The Authoritarians is one of those books that tries to answer the question, "What the hell is wrong with people?" The Bush administration, the religious right, the Creationist movements... Personally, I'm a moderate, an independent, but I won't touch the Republican party because it has gone to hell. Bob Altemeyer, I suspect is in the same position. But while I might advance few pet theories as to why this is, all I have to defend them is my super-humble rhetoric. Altemeyer's claims are not pet theories, but scientific findings. They could easily have been falsified, but instead they are strongly supported by a variety of surveys and studies.
His explanation? There is a certain kind of personality that is well-correlated with all these problems. Altemeyer calls it Right-Wing Authoritarianism (RWA). First, I should clarify a few things. Authoritarianism does not refer to the authorities themselves, but the people who would obey those authorities. Also, "right-wing" is used in the sense of being lawful or proper, not in the sense of being political conservative. RWAs in the US tend to be very politically conservative, but those in soviet Russia would probably be socialists. (There is also such a thing as Left-Wing Authoritarianism but that is not covered by the book.) Right-Wing Authoritarians exhibit the following qualities: submission to the established authorities in society, aggression in the name of these authorities, and wanting to enforce conventionalism on the rest of society.
The study of authoritarianism famously traces back to the Milgram experiments. In these experiments, the subject is told to shock another person with increasing voltage as part of a learning and punishment study. Soon the other person (an actor) starts screaming, going unconscious, etc. Of course, the study isn't really about learning and punishment, but about how far people will go if an authority asks them to. Amazingly, ~60% would go through the entire experiment (though they certainly don't enjoy it). This shows how even the small amounts of authoritarianism in all of us can make us do crazy things.
RWA is measured through a 22 question survey that scores people from 20 to 180. People who score higher, the "high RWAs", are correlated with the following:
- Being soft on the crimes of the authorities themselves.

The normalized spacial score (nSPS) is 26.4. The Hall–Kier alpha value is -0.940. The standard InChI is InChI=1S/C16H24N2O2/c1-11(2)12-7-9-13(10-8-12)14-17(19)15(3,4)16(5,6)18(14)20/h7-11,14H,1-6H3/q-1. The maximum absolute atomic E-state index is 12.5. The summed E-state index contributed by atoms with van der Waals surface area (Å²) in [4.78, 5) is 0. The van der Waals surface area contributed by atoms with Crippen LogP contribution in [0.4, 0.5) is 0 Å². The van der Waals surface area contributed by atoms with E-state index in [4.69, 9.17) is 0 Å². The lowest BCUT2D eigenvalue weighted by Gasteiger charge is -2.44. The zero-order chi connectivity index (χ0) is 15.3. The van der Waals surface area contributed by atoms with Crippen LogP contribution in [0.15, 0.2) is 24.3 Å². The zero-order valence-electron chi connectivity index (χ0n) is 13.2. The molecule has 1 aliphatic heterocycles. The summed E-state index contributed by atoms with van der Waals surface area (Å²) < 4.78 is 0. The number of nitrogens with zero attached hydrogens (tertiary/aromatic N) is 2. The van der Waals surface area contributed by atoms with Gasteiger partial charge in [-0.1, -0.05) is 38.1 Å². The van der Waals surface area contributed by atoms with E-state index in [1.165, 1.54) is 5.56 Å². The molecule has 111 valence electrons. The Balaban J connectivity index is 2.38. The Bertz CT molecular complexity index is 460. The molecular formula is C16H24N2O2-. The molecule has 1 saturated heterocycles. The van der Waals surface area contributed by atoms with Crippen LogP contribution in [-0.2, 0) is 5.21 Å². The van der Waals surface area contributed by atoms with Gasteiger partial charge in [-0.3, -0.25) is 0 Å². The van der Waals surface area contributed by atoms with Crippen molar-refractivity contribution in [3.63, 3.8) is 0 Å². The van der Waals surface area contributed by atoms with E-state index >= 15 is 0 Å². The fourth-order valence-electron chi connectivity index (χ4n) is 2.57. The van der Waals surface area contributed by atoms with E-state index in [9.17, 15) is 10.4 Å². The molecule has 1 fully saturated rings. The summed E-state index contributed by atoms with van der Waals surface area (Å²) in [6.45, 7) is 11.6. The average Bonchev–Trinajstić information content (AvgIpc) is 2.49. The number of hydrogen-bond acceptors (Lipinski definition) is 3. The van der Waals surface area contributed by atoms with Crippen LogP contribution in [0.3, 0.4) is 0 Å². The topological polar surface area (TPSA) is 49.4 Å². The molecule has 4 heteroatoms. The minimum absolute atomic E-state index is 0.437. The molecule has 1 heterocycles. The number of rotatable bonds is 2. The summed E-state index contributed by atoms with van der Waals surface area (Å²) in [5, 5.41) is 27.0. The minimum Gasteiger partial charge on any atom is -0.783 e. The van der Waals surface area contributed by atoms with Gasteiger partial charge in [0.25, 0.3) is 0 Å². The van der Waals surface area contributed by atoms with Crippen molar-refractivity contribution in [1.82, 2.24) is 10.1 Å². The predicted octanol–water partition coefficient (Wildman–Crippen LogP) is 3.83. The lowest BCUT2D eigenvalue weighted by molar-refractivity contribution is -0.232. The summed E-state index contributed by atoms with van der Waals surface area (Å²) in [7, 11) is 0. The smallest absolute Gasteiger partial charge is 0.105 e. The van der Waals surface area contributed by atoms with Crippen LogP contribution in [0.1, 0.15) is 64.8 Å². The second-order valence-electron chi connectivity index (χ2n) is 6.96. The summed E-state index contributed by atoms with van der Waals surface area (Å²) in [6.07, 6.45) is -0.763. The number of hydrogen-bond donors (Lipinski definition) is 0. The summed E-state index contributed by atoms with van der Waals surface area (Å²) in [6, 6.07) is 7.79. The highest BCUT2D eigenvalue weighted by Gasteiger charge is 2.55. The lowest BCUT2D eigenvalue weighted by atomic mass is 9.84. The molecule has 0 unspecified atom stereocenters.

- Religious fundamentalism and evangelicalism (which, incidentally, are very well-correlated with each other)
- Ethnocentrism (which is in turn correlated with prejudice)
- Fear of a dangerous world.
- Illogical thinking and compartmentalization
Now, if you're like me, you're skeptical of the efficacy of any such survey. But it turns out that there is a very rigorous way to create a valid survey that involves testing many possible questions and measuring their correlations. He briefly mentioned a similar survey developed in the 1940s that was discredited because of its poor design. The new one is scientifically tested. You might ask, "How do we know that this is all related to authoritarianism as opposed to religious fundamentalism?" We know because the RWA scale correlates with the above qualities better than any fundamentalist scale does. Altemeyer deserves lots of skeptical points for carefully explaining all this.
The most interesting part might be where Altemeyer suggests solutions to the problem. According to him, it would probably be ineffective to argue with these people directly. Instead, we should work with high RWAs them towards common goals, since lets them see outside of their community--high RWAs tend to feel a lot of pressure to be "normal", so we just need to show them. We should increase the visibility minorities. And we should promote higher education, which tends to decrease people's RWA scores. He also says it would help if we reduced fear-mongering, or if we taught kids to question authorities, but he doesn't think either of these things will realistically happen.
Aside from critical thinking, one of the major topics of skepticism is understanding why people think the way they do. By that standard, this is a great book for skeptics. It gives plenty of insight into RWAs and what makes them tick.